You need to talk about the ways in which you can engage with those law enforcement agencies, in particular the police, to help work through with them what is legitimate, and what is not legitimate. That means you have to engage with police in their training procedures with new recruits. So far there has not been a great deal of success, but today I think this is something you should take collective action towards to ensure there is proper training that goes on.

Professor Chris Frost, head of journalism at Liverpool John Moores University, who outlined the ethical guidelines impacting on journalists added that he felt there was increasing concern on the part of the public over their privacy in public places.

People seem to be much more concerned about where their image is going to be placed, they are much more aware, possibly because there are more cameras around now.

He added that this is also fuelled by increased fears of terrorism, peadophilia, identity theft and state interference.

David Hoffman, a social issues photographer, talked the seminar audience through the relationship between photographers and police at demonstrations over the past decades, from the poll tax riots to the G20 clashes, during which he claimed to have lost four teeth. But in recent months there has been “a patchy and fragile improvement”, he said.

I am now finding the police more cooperative. I hope my experience is being reflected elsewhere. I am confident…we have an opportunity to build on the progress of the last 18 months.

We’re at a crossroads, this government has made promises and it’s that baton, not the one hanging from the PC’s belt, that we need to take up now.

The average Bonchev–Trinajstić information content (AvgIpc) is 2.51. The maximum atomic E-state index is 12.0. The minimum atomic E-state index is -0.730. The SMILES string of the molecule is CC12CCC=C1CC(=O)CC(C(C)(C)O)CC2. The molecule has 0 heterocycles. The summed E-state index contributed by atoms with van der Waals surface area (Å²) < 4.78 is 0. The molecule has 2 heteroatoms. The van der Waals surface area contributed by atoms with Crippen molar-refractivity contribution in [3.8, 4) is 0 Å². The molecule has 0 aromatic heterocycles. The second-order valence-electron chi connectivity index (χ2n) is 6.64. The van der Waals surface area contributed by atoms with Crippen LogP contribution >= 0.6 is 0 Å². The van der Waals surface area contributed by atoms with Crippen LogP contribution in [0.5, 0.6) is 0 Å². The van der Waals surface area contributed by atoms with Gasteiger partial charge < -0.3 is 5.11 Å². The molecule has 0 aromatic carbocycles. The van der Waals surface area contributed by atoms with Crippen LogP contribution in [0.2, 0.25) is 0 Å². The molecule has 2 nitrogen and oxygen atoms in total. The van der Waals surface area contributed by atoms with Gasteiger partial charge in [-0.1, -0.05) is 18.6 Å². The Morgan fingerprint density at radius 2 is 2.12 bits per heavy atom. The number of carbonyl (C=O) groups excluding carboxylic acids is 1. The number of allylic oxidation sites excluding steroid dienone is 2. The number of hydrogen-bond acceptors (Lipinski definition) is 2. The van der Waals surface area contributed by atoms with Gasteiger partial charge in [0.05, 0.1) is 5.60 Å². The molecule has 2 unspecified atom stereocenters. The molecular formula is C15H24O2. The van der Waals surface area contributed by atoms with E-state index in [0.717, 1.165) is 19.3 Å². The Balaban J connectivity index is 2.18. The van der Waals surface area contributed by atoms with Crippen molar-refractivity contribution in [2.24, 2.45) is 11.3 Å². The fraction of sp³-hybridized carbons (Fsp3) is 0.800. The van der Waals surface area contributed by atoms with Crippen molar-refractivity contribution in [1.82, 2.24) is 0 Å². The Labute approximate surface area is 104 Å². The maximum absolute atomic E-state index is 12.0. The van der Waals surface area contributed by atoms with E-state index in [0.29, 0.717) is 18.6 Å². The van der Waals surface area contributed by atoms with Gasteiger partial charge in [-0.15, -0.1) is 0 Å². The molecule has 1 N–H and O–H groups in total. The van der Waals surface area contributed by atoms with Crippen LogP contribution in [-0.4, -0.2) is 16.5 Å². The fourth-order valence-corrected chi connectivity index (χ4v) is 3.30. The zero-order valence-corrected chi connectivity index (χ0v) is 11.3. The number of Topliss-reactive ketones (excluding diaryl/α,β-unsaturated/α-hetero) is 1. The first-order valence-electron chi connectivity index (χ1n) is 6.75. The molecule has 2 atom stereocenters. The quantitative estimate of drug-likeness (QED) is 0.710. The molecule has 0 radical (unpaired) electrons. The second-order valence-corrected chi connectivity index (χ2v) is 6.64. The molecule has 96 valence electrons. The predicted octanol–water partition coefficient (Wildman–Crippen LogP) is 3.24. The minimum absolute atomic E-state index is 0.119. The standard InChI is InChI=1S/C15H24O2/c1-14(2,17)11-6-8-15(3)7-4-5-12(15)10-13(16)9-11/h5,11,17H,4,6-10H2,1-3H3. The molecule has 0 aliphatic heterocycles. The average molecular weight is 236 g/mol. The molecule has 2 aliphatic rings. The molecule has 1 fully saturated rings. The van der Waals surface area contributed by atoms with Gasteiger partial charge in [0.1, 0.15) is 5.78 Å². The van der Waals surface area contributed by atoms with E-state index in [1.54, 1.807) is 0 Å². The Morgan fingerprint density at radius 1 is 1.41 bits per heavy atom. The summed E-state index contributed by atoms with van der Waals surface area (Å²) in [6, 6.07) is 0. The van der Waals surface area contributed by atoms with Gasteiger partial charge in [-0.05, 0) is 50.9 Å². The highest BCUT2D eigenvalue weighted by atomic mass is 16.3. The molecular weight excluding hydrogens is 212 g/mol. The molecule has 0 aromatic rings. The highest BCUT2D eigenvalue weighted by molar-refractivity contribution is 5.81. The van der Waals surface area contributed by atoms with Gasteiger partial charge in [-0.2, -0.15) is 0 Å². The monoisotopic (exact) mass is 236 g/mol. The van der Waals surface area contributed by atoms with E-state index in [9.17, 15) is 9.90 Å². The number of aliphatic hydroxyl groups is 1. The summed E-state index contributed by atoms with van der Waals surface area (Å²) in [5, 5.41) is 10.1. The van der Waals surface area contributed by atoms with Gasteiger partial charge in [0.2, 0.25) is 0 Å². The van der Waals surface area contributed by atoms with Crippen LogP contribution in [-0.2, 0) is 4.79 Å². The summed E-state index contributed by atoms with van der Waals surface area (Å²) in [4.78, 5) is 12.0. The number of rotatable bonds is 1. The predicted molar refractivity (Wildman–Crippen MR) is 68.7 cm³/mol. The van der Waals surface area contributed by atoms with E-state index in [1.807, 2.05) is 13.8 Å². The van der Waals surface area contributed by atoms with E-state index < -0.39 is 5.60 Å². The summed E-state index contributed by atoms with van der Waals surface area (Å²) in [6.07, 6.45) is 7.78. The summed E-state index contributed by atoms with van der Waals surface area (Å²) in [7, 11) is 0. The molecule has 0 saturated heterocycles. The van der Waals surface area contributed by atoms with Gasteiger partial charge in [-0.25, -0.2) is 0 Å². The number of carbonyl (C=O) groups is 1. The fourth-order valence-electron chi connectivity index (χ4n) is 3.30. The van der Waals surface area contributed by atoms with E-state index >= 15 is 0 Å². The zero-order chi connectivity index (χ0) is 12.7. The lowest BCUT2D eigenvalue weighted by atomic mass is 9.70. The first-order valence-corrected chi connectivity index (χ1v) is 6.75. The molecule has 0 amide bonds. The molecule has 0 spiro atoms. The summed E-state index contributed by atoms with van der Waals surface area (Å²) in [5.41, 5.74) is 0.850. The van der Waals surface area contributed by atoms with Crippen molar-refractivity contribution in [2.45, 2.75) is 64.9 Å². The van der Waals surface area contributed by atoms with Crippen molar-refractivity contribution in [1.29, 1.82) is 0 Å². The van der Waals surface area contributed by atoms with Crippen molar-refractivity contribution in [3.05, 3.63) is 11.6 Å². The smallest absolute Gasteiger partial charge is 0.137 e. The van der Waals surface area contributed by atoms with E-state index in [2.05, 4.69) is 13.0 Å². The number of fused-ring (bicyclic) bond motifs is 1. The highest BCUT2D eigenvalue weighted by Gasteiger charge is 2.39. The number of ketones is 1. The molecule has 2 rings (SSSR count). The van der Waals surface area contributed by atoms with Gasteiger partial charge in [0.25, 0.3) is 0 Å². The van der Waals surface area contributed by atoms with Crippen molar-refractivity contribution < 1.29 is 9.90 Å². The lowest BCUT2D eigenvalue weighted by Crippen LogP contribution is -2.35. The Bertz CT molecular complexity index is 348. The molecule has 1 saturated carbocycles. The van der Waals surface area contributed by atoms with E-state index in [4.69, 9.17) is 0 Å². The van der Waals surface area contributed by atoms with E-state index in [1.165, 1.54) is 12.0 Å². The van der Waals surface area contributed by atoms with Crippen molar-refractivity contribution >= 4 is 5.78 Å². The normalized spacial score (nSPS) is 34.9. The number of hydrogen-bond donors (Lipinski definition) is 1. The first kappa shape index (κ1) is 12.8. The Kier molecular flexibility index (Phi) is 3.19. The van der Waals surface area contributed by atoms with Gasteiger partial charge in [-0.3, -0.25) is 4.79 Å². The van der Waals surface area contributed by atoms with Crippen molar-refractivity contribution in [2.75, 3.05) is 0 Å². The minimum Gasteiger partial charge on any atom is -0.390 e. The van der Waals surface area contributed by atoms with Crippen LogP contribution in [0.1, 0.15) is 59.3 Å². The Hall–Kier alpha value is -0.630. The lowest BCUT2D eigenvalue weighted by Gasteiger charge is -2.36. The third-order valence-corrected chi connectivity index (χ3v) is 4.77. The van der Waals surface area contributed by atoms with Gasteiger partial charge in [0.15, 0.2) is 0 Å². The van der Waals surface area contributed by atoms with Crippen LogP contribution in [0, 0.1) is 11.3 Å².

So why has there been such a difficult relationship between police and journalists/photographers? John Toner, NUJ Freelance Organiser proposed the following theories, summarised below:

Some police think the press are out there just to take photographs of them behaving badly

Some are afraid of having their photo in the newspaper as could become target

Some believe they’re moral guardians

Some believe there is a law in this country which protects privacy. Even if that were the case, that’s a civil matter.

Looking to the future, and echoing the earlier comments of Don Foster, the seminar participants called for greater training of police, such as through web videos/units and training alongside photographers, as well as penalties for the misuse of legislation rather than the re-distribution of guidelines.

In support of practical training for police, Jules Mattsson, who claimed to have had his camera confiscated by police and been restricted from photographing two cadet parades, said time should not be an excuse.

If there’s not enough training time to train the police who uphold the law, then I think that’s a much wider problem than this.

I think publicity and education is important, also for new photographers, student photographers. We need to also expand our reach to educate people in our rights.